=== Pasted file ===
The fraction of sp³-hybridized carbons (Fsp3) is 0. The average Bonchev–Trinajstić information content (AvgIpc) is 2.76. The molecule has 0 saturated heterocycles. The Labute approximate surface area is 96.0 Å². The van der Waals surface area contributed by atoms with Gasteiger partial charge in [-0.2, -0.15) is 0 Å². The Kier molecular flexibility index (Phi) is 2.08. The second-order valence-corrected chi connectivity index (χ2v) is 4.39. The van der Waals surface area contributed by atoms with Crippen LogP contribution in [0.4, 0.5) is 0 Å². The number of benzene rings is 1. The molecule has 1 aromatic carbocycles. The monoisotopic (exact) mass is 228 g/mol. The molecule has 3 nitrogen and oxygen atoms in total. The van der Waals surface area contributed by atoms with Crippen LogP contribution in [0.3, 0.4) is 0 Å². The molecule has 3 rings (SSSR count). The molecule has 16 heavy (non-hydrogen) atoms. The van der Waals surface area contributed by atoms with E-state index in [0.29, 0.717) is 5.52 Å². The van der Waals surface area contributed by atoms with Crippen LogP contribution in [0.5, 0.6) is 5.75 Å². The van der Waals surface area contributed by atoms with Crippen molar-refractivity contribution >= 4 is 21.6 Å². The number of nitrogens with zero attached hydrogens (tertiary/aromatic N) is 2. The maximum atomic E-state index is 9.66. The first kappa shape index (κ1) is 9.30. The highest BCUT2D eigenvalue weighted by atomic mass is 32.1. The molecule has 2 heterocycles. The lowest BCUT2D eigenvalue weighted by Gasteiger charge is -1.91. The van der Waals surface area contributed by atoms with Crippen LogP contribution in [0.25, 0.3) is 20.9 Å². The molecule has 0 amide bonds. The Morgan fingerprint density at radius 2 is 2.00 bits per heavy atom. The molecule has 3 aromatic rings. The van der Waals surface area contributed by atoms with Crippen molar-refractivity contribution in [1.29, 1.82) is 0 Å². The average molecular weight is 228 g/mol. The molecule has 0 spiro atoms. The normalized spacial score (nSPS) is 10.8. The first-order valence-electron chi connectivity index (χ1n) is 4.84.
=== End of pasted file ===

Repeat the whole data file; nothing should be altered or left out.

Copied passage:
The fraction of sp³-hybridized carbons (Fsp3) is 0. The average Bonchev–Trinajstić information content (AvgIpc) is 2.76. The molecule has 0 saturated heterocycles. The Labute approximate surface area is 96.0 Å². The van der Waals surface area contributed by atoms with Gasteiger partial charge in [-0.2, -0.15) is 0 Å². The Kier molecular flexibility index (Phi) is 2.08. The second-order valence-corrected chi connectivity index (χ2v) is 4.39. The van der Waals surface area contributed by atoms with Crippen LogP contribution in [0.4, 0.5) is 0 Å². The number of benzene rings is 1. The molecule has 1 aromatic carbocycles. The monoisotopic (exact) mass is 228 g/mol. The molecule has 3 nitrogen and oxygen atoms in total. The van der Waals surface area contributed by atoms with Crippen LogP contribution in [0.3, 0.4) is 0 Å². The molecule has 3 rings (SSSR count). The molecule has 16 heavy (non-hydrogen) atoms. The van der Waals surface area contributed by atoms with E-state index in [0.29, 0.717) is 5.52 Å². The van der Waals surface area contributed by atoms with Crippen LogP contribution in [0.5, 0.6) is 5.75 Å². The van der Waals surface area contributed by atoms with Crippen molar-refractivity contribution >= 4 is 21.6 Å². The number of nitrogens with zero attached hydrogens (tertiary/aromatic N) is 2. The maximum atomic E-state index is 9.66. The first kappa shape index (κ1) is 9.30. The highest BCUT2D eigenvalue weighted by atomic mass is 32.1. The molecule has 2 heterocycles. The lowest BCUT2D eigenvalue weighted by Gasteiger charge is -1.91. The van der Waals surface area contributed by atoms with Crippen LogP contribution in [0.25, 0.3) is 20.9 Å². The molecule has 0 amide bonds. The Morgan fingerprint density at radius 2 is 2.00 bits per heavy atom. The molecule has 3 aromatic rings. The van der Waals surface area contributed by atoms with Crippen molar-refractivity contribution in [1.29, 1.82) is 0 Å². The average molecular weight is 228 g/mol. The molecule has 0 spiro atoms. The normalized spacial score (nSPS) is 10.8. The first-order valence-electron chi connectivity index (χ1n) is 4.84.